A Tale of Two FAA tickets

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It is common usage to call the paper upon which your FAA authority depends as your “ticket”. That jargon understates its value; for that certificate is written on “parchment” more valuable than any other asset of your airline, airport, repair station, etc. The below two tales are examples of two ticket holders—one which  appears to have  carefully managed its regulatory affairs and one which apparently did not.

To follow the Charles Dickens’ analogy, when the FAA arrives, “it is the worst of times”. An inspector’s visit usually means that something may be wrong; with the current FAA field staffing levels, it would be most unusual for a POI or ADO person to stop by for a social visit. The usual reason for their coming to your office is because somehow the FAA has information that all is not perfect with your certificate.

One way of limiting such occurrences is establish a proactive program with your FSDO, ADO, ACO, MIDO, CMO, etc. The general concept is to create a dialogue, initiated by you, which makes it clear that you and your team want to develop a state-of-the-art compliance disposition. Over time, for example, you can learn what the local office’s agenda is and then reflect such priorities in your regulatory compliance program. This is but one aspect of a far more comprehensive set of actions designed to get you and the FAA on the same page.

Comparing the reports of these two cases suggests that Bangor International Airport had created a positive relationship with its ADO and the Albuquerque FSDO did not hold the local airline in high regard.

1. BGR was the site of an aircraft sliding off a taxiway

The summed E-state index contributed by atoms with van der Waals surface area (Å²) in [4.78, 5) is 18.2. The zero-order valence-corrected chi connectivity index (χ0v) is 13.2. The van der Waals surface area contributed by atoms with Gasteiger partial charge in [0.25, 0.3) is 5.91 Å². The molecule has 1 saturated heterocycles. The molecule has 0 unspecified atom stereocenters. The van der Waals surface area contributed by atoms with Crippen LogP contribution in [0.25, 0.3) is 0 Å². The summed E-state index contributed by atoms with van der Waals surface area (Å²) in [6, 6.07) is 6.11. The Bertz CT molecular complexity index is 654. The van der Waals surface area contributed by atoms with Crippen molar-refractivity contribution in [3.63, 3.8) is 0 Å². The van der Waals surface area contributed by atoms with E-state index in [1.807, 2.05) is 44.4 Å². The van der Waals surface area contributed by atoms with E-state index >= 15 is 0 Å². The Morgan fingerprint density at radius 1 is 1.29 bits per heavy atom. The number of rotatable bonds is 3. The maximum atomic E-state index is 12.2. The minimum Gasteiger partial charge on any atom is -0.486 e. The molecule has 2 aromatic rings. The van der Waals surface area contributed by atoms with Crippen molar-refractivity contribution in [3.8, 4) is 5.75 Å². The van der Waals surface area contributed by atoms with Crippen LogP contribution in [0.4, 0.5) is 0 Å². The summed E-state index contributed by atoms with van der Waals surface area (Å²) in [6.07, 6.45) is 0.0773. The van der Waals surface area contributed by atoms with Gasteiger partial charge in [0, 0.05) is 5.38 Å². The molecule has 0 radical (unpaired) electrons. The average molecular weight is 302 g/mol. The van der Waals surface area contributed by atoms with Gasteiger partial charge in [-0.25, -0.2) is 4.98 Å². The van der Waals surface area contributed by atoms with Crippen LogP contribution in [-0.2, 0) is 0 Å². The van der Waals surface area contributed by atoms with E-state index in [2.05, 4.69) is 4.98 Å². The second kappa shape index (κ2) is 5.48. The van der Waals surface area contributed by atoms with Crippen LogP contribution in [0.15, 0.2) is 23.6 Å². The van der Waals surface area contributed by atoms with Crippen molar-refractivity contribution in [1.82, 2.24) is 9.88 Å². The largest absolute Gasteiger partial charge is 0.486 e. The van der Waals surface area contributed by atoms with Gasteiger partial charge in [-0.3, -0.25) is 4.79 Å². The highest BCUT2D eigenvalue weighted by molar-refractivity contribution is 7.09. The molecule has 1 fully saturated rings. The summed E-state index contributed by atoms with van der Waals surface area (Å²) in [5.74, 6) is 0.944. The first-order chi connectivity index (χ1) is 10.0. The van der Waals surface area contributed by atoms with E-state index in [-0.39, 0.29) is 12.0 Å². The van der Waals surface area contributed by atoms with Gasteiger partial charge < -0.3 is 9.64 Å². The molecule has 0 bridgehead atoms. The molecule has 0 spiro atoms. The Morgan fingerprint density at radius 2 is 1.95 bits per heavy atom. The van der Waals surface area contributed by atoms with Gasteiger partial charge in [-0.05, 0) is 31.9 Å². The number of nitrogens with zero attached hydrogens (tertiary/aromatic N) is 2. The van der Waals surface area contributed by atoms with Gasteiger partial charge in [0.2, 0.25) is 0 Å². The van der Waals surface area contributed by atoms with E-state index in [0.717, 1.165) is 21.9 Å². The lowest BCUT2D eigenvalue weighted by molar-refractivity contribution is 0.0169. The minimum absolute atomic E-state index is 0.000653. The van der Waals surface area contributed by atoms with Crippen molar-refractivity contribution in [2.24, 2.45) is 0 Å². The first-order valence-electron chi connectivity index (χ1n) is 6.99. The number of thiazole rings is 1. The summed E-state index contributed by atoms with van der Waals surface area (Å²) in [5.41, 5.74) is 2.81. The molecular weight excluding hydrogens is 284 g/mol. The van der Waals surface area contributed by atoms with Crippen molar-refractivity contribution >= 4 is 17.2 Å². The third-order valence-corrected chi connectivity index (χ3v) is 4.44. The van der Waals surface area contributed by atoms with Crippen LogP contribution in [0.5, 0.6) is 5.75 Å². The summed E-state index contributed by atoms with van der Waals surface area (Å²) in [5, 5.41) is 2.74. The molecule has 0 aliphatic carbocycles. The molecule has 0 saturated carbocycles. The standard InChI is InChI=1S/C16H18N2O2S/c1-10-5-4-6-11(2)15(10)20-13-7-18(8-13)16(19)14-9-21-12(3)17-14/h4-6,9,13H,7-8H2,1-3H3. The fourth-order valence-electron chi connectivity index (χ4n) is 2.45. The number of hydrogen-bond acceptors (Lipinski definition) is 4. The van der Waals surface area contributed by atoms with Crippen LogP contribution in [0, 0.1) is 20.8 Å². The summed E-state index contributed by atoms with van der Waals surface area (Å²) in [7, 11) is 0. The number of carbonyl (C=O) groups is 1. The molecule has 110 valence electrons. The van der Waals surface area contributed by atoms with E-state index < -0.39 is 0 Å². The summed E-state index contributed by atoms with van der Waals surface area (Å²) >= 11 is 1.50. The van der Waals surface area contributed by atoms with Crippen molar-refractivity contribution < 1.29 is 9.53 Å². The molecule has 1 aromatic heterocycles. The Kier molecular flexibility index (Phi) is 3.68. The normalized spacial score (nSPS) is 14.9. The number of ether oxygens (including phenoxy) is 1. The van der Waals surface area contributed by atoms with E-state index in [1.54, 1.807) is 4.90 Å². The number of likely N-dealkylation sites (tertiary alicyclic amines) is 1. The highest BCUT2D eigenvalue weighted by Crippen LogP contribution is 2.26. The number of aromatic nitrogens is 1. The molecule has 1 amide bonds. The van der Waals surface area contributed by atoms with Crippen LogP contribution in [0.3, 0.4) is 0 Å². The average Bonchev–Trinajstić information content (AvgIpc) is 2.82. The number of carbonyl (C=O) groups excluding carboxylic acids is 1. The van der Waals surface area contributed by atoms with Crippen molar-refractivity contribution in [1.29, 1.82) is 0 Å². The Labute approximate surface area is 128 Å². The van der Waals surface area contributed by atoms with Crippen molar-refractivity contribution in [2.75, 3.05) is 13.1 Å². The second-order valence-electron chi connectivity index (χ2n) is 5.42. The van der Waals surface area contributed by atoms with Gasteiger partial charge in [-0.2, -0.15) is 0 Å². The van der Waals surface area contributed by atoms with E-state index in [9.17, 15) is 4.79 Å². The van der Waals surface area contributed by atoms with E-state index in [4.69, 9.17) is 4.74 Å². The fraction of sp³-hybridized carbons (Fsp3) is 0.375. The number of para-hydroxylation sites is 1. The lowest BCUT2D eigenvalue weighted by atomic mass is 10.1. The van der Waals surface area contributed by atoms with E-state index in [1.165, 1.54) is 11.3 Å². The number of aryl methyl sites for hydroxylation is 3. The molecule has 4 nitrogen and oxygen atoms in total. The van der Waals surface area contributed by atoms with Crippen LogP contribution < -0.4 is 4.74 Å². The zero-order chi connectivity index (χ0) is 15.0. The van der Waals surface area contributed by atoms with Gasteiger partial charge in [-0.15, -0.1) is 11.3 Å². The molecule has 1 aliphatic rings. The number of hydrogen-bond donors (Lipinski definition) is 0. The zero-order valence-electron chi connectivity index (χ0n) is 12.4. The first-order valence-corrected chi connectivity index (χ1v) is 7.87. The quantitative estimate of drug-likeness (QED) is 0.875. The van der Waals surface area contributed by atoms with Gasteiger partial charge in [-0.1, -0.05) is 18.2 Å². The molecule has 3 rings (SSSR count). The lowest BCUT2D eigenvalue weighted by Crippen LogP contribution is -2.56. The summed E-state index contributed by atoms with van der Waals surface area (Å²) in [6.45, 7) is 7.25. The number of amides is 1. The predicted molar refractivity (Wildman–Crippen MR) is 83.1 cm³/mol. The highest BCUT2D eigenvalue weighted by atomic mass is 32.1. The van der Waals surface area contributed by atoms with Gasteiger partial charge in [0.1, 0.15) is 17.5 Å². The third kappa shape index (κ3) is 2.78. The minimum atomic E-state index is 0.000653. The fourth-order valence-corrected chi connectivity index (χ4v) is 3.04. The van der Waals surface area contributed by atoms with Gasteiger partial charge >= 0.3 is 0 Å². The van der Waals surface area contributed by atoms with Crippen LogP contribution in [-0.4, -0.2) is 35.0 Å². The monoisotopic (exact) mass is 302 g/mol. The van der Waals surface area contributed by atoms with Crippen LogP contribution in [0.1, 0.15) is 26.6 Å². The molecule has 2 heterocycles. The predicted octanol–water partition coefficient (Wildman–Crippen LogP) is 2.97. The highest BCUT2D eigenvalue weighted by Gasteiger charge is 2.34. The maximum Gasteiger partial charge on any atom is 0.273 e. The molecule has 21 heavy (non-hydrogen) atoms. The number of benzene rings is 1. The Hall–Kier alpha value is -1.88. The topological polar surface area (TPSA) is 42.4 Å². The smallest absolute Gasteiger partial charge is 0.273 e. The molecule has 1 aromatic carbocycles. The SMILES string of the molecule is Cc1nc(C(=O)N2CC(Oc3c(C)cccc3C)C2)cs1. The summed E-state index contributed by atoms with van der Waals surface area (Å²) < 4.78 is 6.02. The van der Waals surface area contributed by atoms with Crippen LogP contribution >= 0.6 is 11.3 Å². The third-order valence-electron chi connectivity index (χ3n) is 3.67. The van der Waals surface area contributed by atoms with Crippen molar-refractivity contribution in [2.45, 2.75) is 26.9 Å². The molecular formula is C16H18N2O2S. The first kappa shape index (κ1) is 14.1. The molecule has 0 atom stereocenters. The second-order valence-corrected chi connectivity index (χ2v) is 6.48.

a. In response thereto the FAA took an unusual step in sending a Notice of Proposed Civil Penalty with a suggested sanction of $95,000.
b. The management of BGR took immediate and appropriate actions intended to cure the deficiencies related to the taxiway excursion.
c. The FAA again took an unusual step (but totally justified) of reducing the civil penalty to $35,000.
d. An FAA follow-up inspection demonstrated BGR’s compliance

> Lesson of the story, BGR had created, BEFORE this incident, some level of credibility. That residue of trust was a critical predicate   to the FAA’s lowering of the sanction.

2. NMI was found to have major problems in its maintenance or its aircraft in December

a. The entire fleet was grounded and five of its six Cessna 208B Caravan 675 are still grounded
b. Its chief pilot and director of operations have left and been replaced
c. Its President has been fired

> Clearly, the FSDO appear to have entered this matter with less than positive impressions of the carrier. Remedial actions by NMI   have not staunched the bleeding.

Regulatory affairs include something akin to goodwill. In broader terms, and aviation jargon, would identify this as Preventative Maintenance of the entities’ FAA authority. Devoting time to assuring that the FSDO, ADO, etc. is aware of what is being done to comply is equally important to work done on the line or on the field to prevent deterioration of the engine or runway. If the FAA does not believe that the certificate holder is working hard to comply, they enter any visit to your offices with suspicions and few safety organizations are perfect; an investigator can find problems under such circumstances. If the FAA suspends or revokes the certificate, all exercise of that authority ceases. All existing assets have no operating value.

This tale of two tickets demonstrates that devoting time, talent, effort and budget to Regulatory Affairs is a wise investment.

Acronyms used in this article (in order):

POI: Principal Operations Inspector
ADO: Airport District Office
FSDO: Flight Standards District Office
ACO: Aircraft Certification Office
MIDO: Manufacturing Inspection District Office
CMO: Certificate Management Office
BGR: Bangor International Airport
NMI: New Mexico Airlines

TELEVISION NEWS: NM Airlines president fired for unknown reasons

ARTICLE: City of Bangor to pay $35,000 after jet slid off icy BIA taxiway last year

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